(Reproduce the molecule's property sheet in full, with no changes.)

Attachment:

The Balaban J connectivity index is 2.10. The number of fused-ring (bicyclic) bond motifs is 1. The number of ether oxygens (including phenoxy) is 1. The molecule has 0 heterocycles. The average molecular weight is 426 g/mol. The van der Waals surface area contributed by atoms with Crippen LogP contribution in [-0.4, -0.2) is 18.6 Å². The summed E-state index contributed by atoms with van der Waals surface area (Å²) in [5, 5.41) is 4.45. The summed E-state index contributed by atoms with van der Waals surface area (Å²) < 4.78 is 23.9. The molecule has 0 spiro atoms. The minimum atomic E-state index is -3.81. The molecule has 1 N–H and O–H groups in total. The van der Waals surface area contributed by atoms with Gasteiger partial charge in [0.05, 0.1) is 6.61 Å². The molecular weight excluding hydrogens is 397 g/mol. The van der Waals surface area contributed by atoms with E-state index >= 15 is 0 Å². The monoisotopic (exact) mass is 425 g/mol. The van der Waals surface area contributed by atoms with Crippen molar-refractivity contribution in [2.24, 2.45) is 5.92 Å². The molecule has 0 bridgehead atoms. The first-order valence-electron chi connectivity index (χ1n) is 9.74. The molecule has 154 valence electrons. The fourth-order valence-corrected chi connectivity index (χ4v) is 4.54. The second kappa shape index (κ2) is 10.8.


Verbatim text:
The Balaban J connectivity index is 2.10. The number of fused-ring (bicyclic) bond motifs is 1. The number of ether oxygens (including phenoxy) is 1. The molecule has 0 heterocycles. The average molecular weight is 426 g/mol. The van der Waals surface area contributed by atoms with Crippen LogP contribution in [-0.4, -0.2) is 18.6 Å². The summed E-state index contributed by atoms with van der Waals surface area (Å²) in [5, 5.41) is 4.45. The summed E-state index contributed by atoms with van der Waals surface area (Å²) < 4.78 is 23.9. The molecule has 0 spiro atoms. The minimum atomic E-state index is -3.81. The molecule has 1 N–H and O–H groups in total. The van der Waals surface area contributed by atoms with Gasteiger partial charge in [0.05, 0.1) is 6.61 Å². The molecular weight excluding hydrogens is 397 g/mol. The van der Waals surface area contributed by atoms with E-state index >= 15 is 0 Å². The monoisotopic (exact) mass is 425 g/mol. The van der Waals surface area contributed by atoms with Crippen molar-refractivity contribution in [2.24, 2.45) is 5.92 Å². The molecule has 0 bridgehead atoms. The first-order valence-electron chi connectivity index (χ1n) is 9.74. The molecule has 154 valence electrons. The fourth-order valence-corrected chi connectivity index (χ4v) is 4.54. The second kappa shape index (κ2) is 10.8.